Almost every piece of news that gets reported these days seems to have one kind of spin on it or another from people bent on promoting one or another social or political agenda. We expect that behavior from politicians, cults and other thought squads, caught up in what David Brooks characterized as “information cocoons” in his excellent article, “Getting Obama Right!”
However, the media is no less guilty of spin when it chooses “sexy” or controversial topics for airing or publication to draw in viewers or readers.
And even researchers fall prey to spin in selecting criteria whose single greatest virtue is that it is measurable giving the research and themselves, a sense of relevance or importance that –upon looking deeper—is unwarranted.
As a case in point, Drake Bennett’s article “Who’s still biased” cites researchers who, using prejudice reduction as a basis for evaluating the effectiveness of corporate diversity training, imply that there is somehow a causal connection between prejudice reduction and behavioral change—presumably with prejudice reduction needing to occur in order to achieve the latter. Read more »
Drake Bennett’s article “Who’s still biased” cites researchers who, using prejudice reduction as a basis for evaluating the effectiveness of corporate diversity training, “found no empirical support for the idea that diversity training programs change attitudes or behavior.”
Another criterion researchers used was the extent to which companies have become more diverse as a result of having gone through diversity training.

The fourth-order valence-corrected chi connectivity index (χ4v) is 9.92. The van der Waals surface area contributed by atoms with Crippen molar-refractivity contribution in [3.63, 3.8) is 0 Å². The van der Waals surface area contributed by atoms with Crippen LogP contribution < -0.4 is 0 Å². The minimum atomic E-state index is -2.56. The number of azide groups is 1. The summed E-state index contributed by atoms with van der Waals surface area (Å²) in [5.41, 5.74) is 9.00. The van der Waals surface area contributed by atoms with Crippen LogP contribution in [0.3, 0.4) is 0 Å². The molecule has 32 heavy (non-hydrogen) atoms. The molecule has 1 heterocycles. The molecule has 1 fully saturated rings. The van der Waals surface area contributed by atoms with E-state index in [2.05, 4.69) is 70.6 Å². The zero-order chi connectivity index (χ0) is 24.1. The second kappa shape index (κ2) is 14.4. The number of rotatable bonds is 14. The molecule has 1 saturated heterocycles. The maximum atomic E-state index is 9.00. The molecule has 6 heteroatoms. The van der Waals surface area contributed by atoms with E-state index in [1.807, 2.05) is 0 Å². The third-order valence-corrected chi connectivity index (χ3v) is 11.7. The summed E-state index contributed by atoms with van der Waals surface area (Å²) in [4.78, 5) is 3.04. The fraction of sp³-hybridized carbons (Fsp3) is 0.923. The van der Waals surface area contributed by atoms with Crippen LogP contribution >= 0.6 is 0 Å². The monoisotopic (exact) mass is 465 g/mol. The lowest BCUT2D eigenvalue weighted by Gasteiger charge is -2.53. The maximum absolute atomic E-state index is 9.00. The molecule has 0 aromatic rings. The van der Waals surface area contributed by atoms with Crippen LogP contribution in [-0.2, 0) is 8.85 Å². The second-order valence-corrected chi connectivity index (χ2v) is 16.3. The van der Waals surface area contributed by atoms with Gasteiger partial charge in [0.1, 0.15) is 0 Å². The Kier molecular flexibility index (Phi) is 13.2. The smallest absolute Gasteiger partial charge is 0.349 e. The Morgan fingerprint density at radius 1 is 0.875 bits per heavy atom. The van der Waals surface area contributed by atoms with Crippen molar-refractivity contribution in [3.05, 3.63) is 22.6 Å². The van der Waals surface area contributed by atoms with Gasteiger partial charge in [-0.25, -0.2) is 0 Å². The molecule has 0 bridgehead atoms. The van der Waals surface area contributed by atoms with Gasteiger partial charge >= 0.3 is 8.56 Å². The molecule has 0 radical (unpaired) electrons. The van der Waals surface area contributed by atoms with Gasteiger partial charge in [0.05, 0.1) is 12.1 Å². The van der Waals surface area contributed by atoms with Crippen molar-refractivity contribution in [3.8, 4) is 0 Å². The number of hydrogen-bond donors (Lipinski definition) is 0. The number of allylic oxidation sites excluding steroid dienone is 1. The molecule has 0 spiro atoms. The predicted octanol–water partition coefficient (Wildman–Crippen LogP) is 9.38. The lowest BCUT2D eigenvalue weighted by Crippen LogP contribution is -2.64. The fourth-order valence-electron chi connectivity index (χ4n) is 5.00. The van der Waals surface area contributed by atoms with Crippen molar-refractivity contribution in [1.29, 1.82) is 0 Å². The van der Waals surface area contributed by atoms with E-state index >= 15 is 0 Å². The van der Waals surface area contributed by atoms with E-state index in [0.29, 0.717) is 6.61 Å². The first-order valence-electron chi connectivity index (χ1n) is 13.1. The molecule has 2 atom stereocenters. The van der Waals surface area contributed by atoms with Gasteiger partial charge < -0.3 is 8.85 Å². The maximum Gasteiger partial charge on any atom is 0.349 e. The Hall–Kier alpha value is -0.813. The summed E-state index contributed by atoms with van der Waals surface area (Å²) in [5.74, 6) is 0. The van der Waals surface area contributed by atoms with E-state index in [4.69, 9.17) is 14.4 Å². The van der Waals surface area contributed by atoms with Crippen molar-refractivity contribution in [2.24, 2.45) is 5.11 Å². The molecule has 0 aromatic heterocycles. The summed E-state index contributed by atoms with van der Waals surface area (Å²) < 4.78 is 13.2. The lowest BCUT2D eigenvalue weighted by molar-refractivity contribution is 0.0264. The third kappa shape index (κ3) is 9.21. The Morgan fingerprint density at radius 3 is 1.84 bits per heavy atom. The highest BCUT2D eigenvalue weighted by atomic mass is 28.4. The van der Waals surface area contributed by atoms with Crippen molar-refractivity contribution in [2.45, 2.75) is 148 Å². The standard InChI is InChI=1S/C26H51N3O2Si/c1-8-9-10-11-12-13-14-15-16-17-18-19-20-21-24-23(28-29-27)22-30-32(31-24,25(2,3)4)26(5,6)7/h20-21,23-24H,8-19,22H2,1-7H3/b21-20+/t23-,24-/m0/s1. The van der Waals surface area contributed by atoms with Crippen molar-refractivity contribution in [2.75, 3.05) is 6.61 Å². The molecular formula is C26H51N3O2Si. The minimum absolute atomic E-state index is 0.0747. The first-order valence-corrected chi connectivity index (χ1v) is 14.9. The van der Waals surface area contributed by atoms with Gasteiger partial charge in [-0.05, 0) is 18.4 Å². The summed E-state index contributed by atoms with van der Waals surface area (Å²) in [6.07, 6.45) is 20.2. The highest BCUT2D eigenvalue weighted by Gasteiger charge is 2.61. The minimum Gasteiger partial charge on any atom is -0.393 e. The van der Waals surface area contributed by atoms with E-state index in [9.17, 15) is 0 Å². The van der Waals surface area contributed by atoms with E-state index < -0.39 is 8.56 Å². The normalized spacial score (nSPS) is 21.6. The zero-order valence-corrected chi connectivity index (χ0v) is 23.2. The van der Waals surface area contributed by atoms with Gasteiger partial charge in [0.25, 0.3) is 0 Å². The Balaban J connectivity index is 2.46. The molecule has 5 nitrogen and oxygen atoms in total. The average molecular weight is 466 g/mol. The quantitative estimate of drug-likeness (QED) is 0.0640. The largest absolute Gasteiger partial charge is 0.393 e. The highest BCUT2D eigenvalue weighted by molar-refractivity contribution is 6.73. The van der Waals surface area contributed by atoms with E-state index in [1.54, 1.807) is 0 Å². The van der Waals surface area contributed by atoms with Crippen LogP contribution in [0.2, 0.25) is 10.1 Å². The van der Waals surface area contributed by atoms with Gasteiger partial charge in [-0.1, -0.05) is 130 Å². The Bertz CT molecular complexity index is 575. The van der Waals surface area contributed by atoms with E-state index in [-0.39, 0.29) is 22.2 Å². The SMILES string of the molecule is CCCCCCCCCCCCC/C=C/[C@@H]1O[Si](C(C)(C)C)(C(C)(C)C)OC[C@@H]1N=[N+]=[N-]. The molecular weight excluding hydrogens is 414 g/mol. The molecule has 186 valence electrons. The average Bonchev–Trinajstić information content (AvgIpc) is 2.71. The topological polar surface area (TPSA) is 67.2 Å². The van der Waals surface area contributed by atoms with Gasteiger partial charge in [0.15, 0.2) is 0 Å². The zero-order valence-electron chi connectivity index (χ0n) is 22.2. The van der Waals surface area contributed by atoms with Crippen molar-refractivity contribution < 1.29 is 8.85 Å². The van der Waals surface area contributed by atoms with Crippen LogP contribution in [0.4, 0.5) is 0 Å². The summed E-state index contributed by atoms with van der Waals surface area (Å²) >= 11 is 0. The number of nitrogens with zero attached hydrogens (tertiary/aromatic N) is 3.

As Bennett notes, “Research by a team of sociologists on more than 800 companies over three decades has found that the best diversity training programs make little difference in who gets hired and promoted, and many programs actually decrease the number of women and minorities in management.”
Both statements raise more questions about the research than they do about the effectiveness of diversity training.
For example, the first research criterion presumes both a link between prejudice reduction and behavioral change –doesn’t this itself have to be proven– and that prejudice reduction is the best criterion for judging whether diversity training “works.”
The second criterion reduces diversity training to a numbers game: how many diverse people are in management or get hired or promoted, as if other factors aren’t more critical or telling.
My view is that too much reliance is placed on diversity training as the instrument of organizational change. Read more »